Facing Our Blessings, Part 2
When last we left Ya’akov, his father had given him a blessing without recognizing him, a blessing that Ya’akov knows was not meant for him. As he flees from home, he is plagued by wondering whether he deserves blessing at all, and this anxiety continues to nag at him throughout his time with Lavan. On a literary level, “recognition”—or lack thereof—reemerges at pivotal moments of this unfolding story. Following the theme of recognition in Ya’akov’s journey allows us to address the same fundamental questions ourselves: Do we deserve the blessings we have? Do we get the blessings we “deserve”?
Lavan confronts Ya’akov when he sneaks away with his large family and many possessions to return home. Accusations abound. Most pointedly, Lavan accuses Ya’akov of stealing his idols. In response, Ya’akov says:
...נֶגֶד אַחֵינוּ הַכֶּר־לְךָ מָה עִמָּדִי וְקַח־לָךְ...
...“In the presence of our kinsmen, recognize what I have of yours and take it!”...
At face value, he is simply saying that Lavan should check for the idols. But the significance of this imperative “recognize!” becomes more powerful when we pay close attention to the broader meaning and usage of this word. The last time we saw this Hebrew root was when Ya’akov came to Yitzhak for blessing and he “did not recognize him / וְלֹא הִכִּירוֹ.” These two scenes are the first times the Torah uses this relatively uncommon root (נ.כ.ר.). Literarily, the scenes are in conversation, centered around the theme of recognition.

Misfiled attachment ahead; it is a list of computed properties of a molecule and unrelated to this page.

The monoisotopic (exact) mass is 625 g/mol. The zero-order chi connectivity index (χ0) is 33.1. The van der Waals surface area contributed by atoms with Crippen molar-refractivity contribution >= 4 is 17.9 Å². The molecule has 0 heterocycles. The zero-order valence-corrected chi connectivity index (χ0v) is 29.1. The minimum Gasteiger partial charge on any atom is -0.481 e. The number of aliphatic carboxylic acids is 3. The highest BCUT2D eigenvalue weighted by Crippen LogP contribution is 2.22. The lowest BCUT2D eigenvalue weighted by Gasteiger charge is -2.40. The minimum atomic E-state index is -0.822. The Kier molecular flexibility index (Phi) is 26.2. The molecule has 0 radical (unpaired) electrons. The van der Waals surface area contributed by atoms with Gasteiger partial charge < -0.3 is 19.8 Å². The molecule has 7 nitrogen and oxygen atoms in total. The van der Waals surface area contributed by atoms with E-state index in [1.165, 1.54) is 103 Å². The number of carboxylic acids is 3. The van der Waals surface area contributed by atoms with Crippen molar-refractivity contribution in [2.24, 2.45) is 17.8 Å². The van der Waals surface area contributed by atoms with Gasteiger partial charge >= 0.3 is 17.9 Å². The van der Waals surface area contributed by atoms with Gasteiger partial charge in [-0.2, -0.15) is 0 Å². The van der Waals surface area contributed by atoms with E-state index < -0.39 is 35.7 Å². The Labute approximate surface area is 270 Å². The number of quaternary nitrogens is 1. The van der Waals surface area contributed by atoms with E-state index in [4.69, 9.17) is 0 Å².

What does “recognition / נ.כ.ר.” entail? It can simply mean to identify something or someone, but it can also connote feelings and actions that flow from recognition of a particular individual. A judge should not “recognize” one party over the other and give preferential treatment (Deuteronomy 16:19); a father should not “recognize” the son of a beloved wife and offer more inheritance, over and above the firstborn from a hated wife (21:17). In one grammatical form, the Hebrew root can also mean its opposite: to disguise or alienate. The concept of “recognition” in these broader senses has been the object of much study across disciplines in the past several decades, in philosophy, psychology, and neuroscience alike.1 With recognition comes clarity about who we are, who we are in relationship with, and what these relationships require of us.